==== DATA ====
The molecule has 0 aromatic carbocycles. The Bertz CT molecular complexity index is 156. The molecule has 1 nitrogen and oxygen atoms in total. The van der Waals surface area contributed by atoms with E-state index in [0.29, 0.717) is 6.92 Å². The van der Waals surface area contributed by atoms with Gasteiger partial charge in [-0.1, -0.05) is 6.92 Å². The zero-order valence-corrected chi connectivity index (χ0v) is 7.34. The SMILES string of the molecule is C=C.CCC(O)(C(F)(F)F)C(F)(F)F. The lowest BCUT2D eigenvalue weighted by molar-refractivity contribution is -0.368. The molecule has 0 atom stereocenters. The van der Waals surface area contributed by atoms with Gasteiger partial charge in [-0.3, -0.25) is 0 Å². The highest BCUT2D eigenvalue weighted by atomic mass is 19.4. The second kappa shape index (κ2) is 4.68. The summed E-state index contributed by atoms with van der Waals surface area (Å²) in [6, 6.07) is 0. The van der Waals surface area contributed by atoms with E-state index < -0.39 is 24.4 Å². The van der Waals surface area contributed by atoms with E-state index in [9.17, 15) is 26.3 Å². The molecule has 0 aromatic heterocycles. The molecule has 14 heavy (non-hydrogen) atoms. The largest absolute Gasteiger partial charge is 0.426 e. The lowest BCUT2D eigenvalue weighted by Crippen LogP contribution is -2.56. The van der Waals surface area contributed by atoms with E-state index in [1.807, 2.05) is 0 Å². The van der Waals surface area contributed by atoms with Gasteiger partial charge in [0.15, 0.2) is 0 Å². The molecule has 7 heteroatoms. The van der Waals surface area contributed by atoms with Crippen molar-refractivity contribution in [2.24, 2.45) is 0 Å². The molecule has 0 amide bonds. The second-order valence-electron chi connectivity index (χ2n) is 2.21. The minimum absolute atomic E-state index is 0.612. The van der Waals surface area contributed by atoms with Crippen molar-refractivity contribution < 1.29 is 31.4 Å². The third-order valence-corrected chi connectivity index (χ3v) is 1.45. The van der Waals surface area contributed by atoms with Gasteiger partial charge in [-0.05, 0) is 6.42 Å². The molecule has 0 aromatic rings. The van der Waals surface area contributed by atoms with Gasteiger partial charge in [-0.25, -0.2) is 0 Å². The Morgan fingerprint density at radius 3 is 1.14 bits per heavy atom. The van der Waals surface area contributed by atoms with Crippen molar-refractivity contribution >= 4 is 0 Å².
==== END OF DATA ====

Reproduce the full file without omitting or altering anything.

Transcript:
The molecule has 0 aromatic carbocycles. The Bertz CT molecular complexity index is 156. The molecule has 1 nitrogen and oxygen atoms in total. The van der Waals surface area contributed by atoms with E-state index in [0.29, 0.717) is 6.92 Å². The van der Waals surface area contributed by atoms with Gasteiger partial charge in [-0.1, -0.05) is 6.92 Å². The zero-order valence-corrected chi connectivity index (χ0v) is 7.34. The SMILES string of the molecule is C=C.CCC(O)(C(F)(F)F)C(F)(F)F. The lowest BCUT2D eigenvalue weighted by molar-refractivity contribution is -0.368. The molecule has 0 atom stereocenters. The van der Waals surface area contributed by atoms with Gasteiger partial charge in [-0.3, -0.25) is 0 Å². The highest BCUT2D eigenvalue weighted by atomic mass is 19.4. The second kappa shape index (κ2) is 4.68. The summed E-state index contributed by atoms with van der Waals surface area (Å²) in [6, 6.07) is 0. The van der Waals surface area contributed by atoms with E-state index < -0.39 is 24.4 Å². The van der Waals surface area contributed by atoms with E-state index in [9.17, 15) is 26.3 Å². The molecule has 0 aromatic heterocycles. The molecule has 14 heavy (non-hydrogen) atoms. The largest absolute Gasteiger partial charge is 0.426 e. The lowest BCUT2D eigenvalue weighted by Crippen LogP contribution is -2.56. The van der Waals surface area contributed by atoms with E-state index in [1.807, 2.05) is 0 Å². The van der Waals surface area contributed by atoms with Gasteiger partial charge in [0.15, 0.2) is 0 Å². The molecule has 7 heteroatoms. The van der Waals surface area contributed by atoms with Crippen molar-refractivity contribution in [2.24, 2.45) is 0 Å². The molecule has 0 amide bonds. The second-order valence-electron chi connectivity index (χ2n) is 2.21. The minimum absolute atomic E-state index is 0.612. The van der Waals surface area contributed by atoms with Crippen molar-refractivity contribution < 1.29 is 31.4 Å². The third-order valence-corrected chi connectivity index (χ3v) is 1.45. The van der Waals surface area contributed by atoms with Gasteiger partial charge in [-0.05, 0) is 6.42 Å². The molecule has 0 aromatic rings. The van der Waals surface area contributed by atoms with Gasteiger partial charge in [-0.25, -0.2) is 0 Å². The Morgan fingerprint density at radius 3 is 1.14 bits per heavy atom. The van der Waals surface area contributed by atoms with Crippen molar-refractivity contribution >= 4 is 0 Å².